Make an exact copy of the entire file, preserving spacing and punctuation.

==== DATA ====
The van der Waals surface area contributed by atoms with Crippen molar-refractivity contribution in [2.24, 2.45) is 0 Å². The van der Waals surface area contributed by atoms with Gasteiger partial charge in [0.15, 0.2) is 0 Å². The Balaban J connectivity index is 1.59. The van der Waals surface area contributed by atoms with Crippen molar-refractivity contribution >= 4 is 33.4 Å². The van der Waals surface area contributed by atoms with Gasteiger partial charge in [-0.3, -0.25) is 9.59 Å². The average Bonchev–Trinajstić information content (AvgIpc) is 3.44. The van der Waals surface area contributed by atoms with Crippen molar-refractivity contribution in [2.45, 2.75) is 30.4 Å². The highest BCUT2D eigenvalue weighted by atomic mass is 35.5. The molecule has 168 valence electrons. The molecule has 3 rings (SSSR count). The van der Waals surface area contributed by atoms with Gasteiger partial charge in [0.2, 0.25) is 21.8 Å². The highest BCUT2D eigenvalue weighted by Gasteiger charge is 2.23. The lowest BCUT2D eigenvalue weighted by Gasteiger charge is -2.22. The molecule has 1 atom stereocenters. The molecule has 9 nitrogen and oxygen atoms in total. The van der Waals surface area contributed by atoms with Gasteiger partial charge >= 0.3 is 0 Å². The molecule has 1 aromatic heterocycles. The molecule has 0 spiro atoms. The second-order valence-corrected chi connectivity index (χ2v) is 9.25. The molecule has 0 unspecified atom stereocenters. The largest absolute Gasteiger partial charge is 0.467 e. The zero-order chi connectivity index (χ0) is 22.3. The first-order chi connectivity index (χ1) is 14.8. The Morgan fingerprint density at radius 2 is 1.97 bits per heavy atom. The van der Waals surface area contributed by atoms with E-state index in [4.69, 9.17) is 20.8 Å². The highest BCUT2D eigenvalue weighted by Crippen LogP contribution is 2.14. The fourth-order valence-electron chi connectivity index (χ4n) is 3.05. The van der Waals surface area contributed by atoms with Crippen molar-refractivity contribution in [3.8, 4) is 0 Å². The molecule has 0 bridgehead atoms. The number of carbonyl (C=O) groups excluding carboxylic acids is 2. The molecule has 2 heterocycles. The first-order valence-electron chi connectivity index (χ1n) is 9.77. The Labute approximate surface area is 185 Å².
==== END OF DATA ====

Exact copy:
The van der Waals surface area contributed by atoms with Crippen molar-refractivity contribution in [2.24, 2.45) is 0 Å². The van der Waals surface area contributed by atoms with Gasteiger partial charge in [0.15, 0.2) is 0 Å². The Balaban J connectivity index is 1.59. The van der Waals surface area contributed by atoms with Crippen molar-refractivity contribution >= 4 is 33.4 Å². The van der Waals surface area contributed by atoms with Gasteiger partial charge in [-0.3, -0.25) is 9.59 Å². The average Bonchev–Trinajstić information content (AvgIpc) is 3.44. The van der Waals surface area contributed by atoms with Crippen molar-refractivity contribution in [2.45, 2.75) is 30.4 Å². The highest BCUT2D eigenvalue weighted by atomic mass is 35.5. The molecule has 168 valence electrons. The molecule has 3 rings (SSSR count). The van der Waals surface area contributed by atoms with Gasteiger partial charge in [0.2, 0.25) is 21.8 Å². The highest BCUT2D eigenvalue weighted by Gasteiger charge is 2.23. The lowest BCUT2D eigenvalue weighted by Gasteiger charge is -2.22. The molecule has 1 atom stereocenters. The molecule has 9 nitrogen and oxygen atoms in total. The van der Waals surface area contributed by atoms with Gasteiger partial charge >= 0.3 is 0 Å². The molecule has 1 aromatic heterocycles. The molecule has 0 spiro atoms. The second-order valence-corrected chi connectivity index (χ2v) is 9.25. The molecule has 0 unspecified atom stereocenters. The largest absolute Gasteiger partial charge is 0.467 e. The zero-order chi connectivity index (χ0) is 22.3. The first-order chi connectivity index (χ1) is 14.8. The Morgan fingerprint density at radius 2 is 1.97 bits per heavy atom. The van der Waals surface area contributed by atoms with E-state index in [4.69, 9.17) is 20.8 Å². The highest BCUT2D eigenvalue weighted by Crippen LogP contribution is 2.14. The fourth-order valence-electron chi connectivity index (χ4n) is 3.05. The van der Waals surface area contributed by atoms with Crippen molar-refractivity contribution in [3.8, 4) is 0 Å². The molecule has 0 bridgehead atoms. The number of carbonyl (C=O) groups excluding carboxylic acids is 2. The molecule has 2 heterocycles. The first-order valence-electron chi connectivity index (χ1n) is 9.77. The Labute approximate surface area is 185 Å².